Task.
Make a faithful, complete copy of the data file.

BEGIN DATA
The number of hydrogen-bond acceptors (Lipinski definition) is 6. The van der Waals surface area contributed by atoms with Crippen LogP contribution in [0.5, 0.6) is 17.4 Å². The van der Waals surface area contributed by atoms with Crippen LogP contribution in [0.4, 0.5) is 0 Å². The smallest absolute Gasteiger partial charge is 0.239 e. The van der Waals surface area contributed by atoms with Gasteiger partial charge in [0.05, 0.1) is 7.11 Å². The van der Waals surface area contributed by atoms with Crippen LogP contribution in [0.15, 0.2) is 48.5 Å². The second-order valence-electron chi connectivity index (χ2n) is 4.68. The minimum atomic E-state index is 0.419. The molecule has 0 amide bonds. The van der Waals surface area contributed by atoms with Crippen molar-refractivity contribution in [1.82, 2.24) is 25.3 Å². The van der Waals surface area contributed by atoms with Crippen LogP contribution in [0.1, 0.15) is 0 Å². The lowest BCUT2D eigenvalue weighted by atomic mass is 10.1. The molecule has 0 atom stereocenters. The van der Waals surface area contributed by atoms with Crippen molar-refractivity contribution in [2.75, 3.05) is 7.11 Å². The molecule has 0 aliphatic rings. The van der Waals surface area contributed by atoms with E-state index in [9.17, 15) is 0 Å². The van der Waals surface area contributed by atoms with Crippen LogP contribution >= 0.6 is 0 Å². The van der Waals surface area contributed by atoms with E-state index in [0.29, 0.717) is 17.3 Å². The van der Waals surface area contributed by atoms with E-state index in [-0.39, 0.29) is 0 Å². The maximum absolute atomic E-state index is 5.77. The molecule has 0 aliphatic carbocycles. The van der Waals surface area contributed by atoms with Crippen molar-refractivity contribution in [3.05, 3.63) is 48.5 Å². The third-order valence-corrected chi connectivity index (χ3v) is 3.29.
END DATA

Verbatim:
The number of hydrogen-bond acceptors (Lipinski definition) is 6. The van der Waals surface area contributed by atoms with Crippen LogP contribution in [0.5, 0.6) is 17.4 Å². The van der Waals surface area contributed by atoms with Crippen LogP contribution in [0.4, 0.5) is 0 Å². The smallest absolute Gasteiger partial charge is 0.239 e. The van der Waals surface area contributed by atoms with Gasteiger partial charge in [0.05, 0.1) is 7.11 Å². The van der Waals surface area contributed by atoms with Crippen LogP contribution in [0.15, 0.2) is 48.5 Å². The second-order valence-electron chi connectivity index (χ2n) is 4.68. The minimum atomic E-state index is 0.419. The molecule has 0 amide bonds. The van der Waals surface area contributed by atoms with Crippen molar-refractivity contribution in [1.82, 2.24) is 25.3 Å². The van der Waals surface area contributed by atoms with Crippen LogP contribution in [0.1, 0.15) is 0 Å². The lowest BCUT2D eigenvalue weighted by atomic mass is 10.1. The molecule has 0 atom stereocenters. The van der Waals surface area contributed by atoms with Crippen molar-refractivity contribution in [2.75, 3.05) is 7.11 Å². The molecule has 0 aliphatic rings. The van der Waals surface area contributed by atoms with E-state index in [9.17, 15) is 0 Å². The van der Waals surface area contributed by atoms with Crippen LogP contribution >= 0.6 is 0 Å². The van der Waals surface area contributed by atoms with E-state index in [0.29, 0.717) is 17.3 Å². The van der Waals surface area contributed by atoms with E-state index in [-0.39, 0.29) is 0 Å². The maximum absolute atomic E-state index is 5.77. The molecule has 0 aliphatic carbocycles. The van der Waals surface area contributed by atoms with Crippen molar-refractivity contribution in [3.05, 3.63) is 48.5 Å². The third-order valence-corrected chi connectivity index (χ3v) is 3.29.